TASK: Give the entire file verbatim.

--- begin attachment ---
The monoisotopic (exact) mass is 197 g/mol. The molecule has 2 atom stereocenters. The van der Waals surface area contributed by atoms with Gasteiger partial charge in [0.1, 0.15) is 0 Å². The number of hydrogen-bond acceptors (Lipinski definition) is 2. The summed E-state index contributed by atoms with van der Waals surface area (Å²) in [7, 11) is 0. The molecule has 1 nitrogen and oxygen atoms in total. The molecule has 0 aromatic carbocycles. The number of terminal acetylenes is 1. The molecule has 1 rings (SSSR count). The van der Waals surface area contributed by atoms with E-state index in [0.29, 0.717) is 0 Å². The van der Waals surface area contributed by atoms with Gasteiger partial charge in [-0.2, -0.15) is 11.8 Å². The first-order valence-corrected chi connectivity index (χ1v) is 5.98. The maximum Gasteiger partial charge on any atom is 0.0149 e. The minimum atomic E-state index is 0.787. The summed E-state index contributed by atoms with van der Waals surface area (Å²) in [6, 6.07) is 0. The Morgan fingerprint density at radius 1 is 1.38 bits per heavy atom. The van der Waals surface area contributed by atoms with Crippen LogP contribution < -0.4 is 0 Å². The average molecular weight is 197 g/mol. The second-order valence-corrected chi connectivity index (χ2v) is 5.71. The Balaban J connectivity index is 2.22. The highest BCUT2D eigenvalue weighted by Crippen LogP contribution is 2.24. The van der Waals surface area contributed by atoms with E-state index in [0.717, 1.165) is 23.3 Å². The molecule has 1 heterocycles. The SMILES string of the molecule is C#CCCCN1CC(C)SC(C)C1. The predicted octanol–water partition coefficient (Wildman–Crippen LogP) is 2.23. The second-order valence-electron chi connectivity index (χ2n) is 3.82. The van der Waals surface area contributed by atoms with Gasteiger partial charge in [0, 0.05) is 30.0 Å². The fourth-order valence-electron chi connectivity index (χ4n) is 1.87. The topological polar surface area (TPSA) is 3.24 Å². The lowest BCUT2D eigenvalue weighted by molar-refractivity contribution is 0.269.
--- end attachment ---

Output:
The monoisotopic (exact) mass is 197 g/mol. The molecule has 2 atom stereocenters. The van der Waals surface area contributed by atoms with Gasteiger partial charge in [0.1, 0.15) is 0 Å². The number of hydrogen-bond acceptors (Lipinski definition) is 2. The summed E-state index contributed by atoms with van der Waals surface area (Å²) in [7, 11) is 0. The molecule has 1 nitrogen and oxygen atoms in total. The molecule has 0 aromatic carbocycles. The number of terminal acetylenes is 1. The molecule has 1 rings (SSSR count). The van der Waals surface area contributed by atoms with E-state index in [0.29, 0.717) is 0 Å². The van der Waals surface area contributed by atoms with Gasteiger partial charge in [-0.2, -0.15) is 11.8 Å². The first-order valence-corrected chi connectivity index (χ1v) is 5.98. The maximum Gasteiger partial charge on any atom is 0.0149 e. The minimum atomic E-state index is 0.787. The summed E-state index contributed by atoms with van der Waals surface area (Å²) in [6, 6.07) is 0. The Morgan fingerprint density at radius 1 is 1.38 bits per heavy atom. The van der Waals surface area contributed by atoms with Crippen LogP contribution < -0.4 is 0 Å². The average molecular weight is 197 g/mol. The second-order valence-corrected chi connectivity index (χ2v) is 5.71. The Balaban J connectivity index is 2.22. The highest BCUT2D eigenvalue weighted by Crippen LogP contribution is 2.24. The van der Waals surface area contributed by atoms with E-state index in [0.717, 1.165) is 23.3 Å². The molecule has 1 heterocycles. The SMILES string of the molecule is C#CCCCN1CC(C)SC(C)C1. The predicted octanol–water partition coefficient (Wildman–Crippen LogP) is 2.23. The second-order valence-electron chi connectivity index (χ2n) is 3.82. The van der Waals surface area contributed by atoms with Gasteiger partial charge in [0, 0.05) is 30.0 Å². The fourth-order valence-electron chi connectivity index (χ4n) is 1.87. The topological polar surface area (TPSA) is 3.24 Å². The lowest BCUT2D eigenvalue weighted by molar-refractivity contribution is 0.269.